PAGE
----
Crime & Courts

7 of South Carolina’s most notorious killers

The boat ramp where Susan Smith's car rolled into John D. Long lake.
The boat ramp where Susan Smith's car rolled into John D. Long lake. File photo/AP

Todd Kohlhepp, with authorities alleging that he might be connected to the deaths of at least seven people, is set to go down as one of South Carolina’s most notorious killers. Another whose trial is just getting under way – Dylann Roof, charged in the killings of nine church-goers in Charleston – also could be added to that list if he’s found guilty.

Here, a sampling of some other notorious South Carolina killers.

Lee Roy Martin


On Feb. 8, 1968, Martin called the editor of the Gaffney Ledger and told him where to find the bodies of two women he strangled and dumped in the woods. He threatened to kill more women until he was “shot down like the dog I am.”

Martin, known as the Gaffney Strangler, was convicted of four murders and was sentenced to four life terms.

In 1972, he was stabbed to death in his cell.


Pee Wee Gaskins


The convicted serial killer was executed in 1991 for killing a fellow inmate in a murder-for-hire scheme.

Authorities linked a total of 14 murders to Gaskins, more than any other man in South Carolina.

Most of his victims in the 1970s were buried in shallow graves in southern Florence County where Gaskins was raised. Victims included a pregnant mother, a 2-year-old girl and four teenagers. The 14 victims, who were all acquaintances, ranged from ages 2-45 and included his niece. They were shot, stabbed, strangled or drowned.


Susan Smith


More than two decades ago, the Susan Smith case entrenched the nation’s attention into the small town of Union in Upstate South Carolina.

RELATED: Exclusive: Sincerely, Susan: Union mother convicted of murder 20 years ago defends herself

VIDEO: Corresponding with convicted killer Susan Smith

On Oct. 25, 1994, Smith told law enforcement officials she was stopped at a red light at an intersection on Main Street in the town of Union, when a black man forced her out of the car at gunpoint and drove off with her two small sons in the back.

After a week-long manhunt for the two boys and the would-be suspect, Smith confessed to letting her car roll into the cold waters of John D. Long Lake with 14-month-old Alex and 3-year-old Michael strapped into the backseat.

The nation was riveted by Smith’s story and many were shocked by her confession. Her lie about a black man hijacking her car caused ripples of racial anger for decades.

“I was a good mother, and I loved my boys ... There was no motive as it was not even a planned event. I was not in my right mind,” Smith said in a letter to The State last year.


Larry Eugene Bell


Larry Gene Bell would be called a serial killer, a sadist, a psychotic by police, prosecutors and defense lawyers, respectively, as the manhunt and eventual execution by electrocution unfolded over a decade.

Bell kept the dark secrets of why he committed murder. He took a vow of silence in the hours leading up to his Oct. 4, 1996, appointment with the chair, which he believed was made of the same “true blue oak” as Jesus Christ’s cross. Bell had delusions of being Christ and had told mental health doctors the chair’s 2,000 volts of electricity would allow him to ascend to God’s throne. Bell rejected the option of lethal injection.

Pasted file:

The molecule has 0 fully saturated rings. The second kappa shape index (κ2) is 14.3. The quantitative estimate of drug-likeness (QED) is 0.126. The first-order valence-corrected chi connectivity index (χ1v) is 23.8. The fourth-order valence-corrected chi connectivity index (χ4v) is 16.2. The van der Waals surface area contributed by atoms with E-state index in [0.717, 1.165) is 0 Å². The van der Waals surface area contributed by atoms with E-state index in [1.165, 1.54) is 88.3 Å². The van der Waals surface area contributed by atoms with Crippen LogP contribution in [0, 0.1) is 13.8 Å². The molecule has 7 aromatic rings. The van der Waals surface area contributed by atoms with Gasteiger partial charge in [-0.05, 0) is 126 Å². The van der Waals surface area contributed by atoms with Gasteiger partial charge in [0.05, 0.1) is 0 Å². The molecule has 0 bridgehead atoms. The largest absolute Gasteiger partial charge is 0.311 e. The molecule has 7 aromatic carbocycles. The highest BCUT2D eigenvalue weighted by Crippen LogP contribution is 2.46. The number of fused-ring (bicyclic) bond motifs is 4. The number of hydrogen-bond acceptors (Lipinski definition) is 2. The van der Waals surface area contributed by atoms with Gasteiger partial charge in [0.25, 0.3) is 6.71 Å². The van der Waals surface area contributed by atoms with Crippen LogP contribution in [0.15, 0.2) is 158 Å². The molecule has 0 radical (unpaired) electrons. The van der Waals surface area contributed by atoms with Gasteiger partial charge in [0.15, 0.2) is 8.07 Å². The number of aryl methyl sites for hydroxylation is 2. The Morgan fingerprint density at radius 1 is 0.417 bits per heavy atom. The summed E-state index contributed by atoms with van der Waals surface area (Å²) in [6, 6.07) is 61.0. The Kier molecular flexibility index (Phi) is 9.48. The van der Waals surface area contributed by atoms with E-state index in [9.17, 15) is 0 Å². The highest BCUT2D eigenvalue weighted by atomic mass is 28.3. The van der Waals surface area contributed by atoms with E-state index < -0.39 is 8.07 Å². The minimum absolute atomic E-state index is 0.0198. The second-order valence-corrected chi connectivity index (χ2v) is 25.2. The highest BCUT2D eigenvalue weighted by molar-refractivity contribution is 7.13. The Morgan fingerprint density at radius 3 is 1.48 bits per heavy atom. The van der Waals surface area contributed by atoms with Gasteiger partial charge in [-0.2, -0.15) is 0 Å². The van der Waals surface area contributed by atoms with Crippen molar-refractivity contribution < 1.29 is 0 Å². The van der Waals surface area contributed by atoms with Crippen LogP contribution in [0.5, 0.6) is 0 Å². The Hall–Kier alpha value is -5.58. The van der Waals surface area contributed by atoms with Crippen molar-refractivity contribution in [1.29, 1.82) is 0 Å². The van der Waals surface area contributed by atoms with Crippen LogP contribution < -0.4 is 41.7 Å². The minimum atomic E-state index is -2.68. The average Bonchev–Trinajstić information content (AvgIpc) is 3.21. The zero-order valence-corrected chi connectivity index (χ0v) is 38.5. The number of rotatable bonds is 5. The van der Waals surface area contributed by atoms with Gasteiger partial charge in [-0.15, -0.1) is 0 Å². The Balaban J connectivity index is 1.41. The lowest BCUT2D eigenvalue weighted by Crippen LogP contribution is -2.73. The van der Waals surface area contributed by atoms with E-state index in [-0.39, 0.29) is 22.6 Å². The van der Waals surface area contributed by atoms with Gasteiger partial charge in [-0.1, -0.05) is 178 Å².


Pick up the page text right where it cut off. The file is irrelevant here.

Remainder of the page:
He was convicted of snatching Shari Smith, 17, while she checked the mailbox at her family’s Red Bank home. Later, Debra Mae Helmick, 9, was playing with her 3-year-old brother at their home in Richland County when she was pulled screaming into a vehicle. Bell was suspected but never charged in the 1984 disappearance of a Charlotte woman.

A crowd cheered as the hearse carrying Bell’s body left Broad River Correctional Institution. One of his defense lawyers said, “We have executed a sick, delusional, psychotic man.”


Richard Valenti


The Folly Beach man was convicted of killing two girls – Sherri Jan Clark, 14, and Alexis Ann Latimer, 13. They were reported missing in May 1973. He approached the teenagers with a gun, forced them under his house and hanged them. Their bodies were found a year later buried in the sand dunes in front of Valenti’s house.

He was sentenced to consecutive life sentences.

Valenti also was charged with strangling and burying 16-year-old Mary Earline Bunch in February 1974 and with attacking five other young women. Those charges were dropped after he was sentenced to life, but he admitted to the crimes.


Patrick Tracy Burris


Patrick Tracy Burris spent his last days taking drugs, law enforcement officials say.

He shot five people to death in Cherokee County in the summer of 2009. But investigators at the time said they didn’t know whether Burris shot his victims for drug money – or if the career criminal was motivated by the desire to kill.

He died while trading gunfire with North Carolina police.


Jerry Buck Inman


A judge sentenced Jerry Buck Inman to death in April 2009 for raping and killing a Clemson University student.

In May 2006, Inman entered Tiffany Souers’ off-campus apartment through an unlocked door. He woke Souers about 1 a.m. and tied her hands after she fought with him. He then raped the student and strangled her with a bikini top. Souers, a rising junior from St. Louis, was majoring in civil engineering and was known for her charity work. She was found dead by a roommate.

During his trial, Inman maintained that he deserved to die and wanted to be executed. But he later appealed the sentence; the state’s Supreme Court upheld it in 2011.

Contributing: State staff writers, The Greenville News, The Associated Press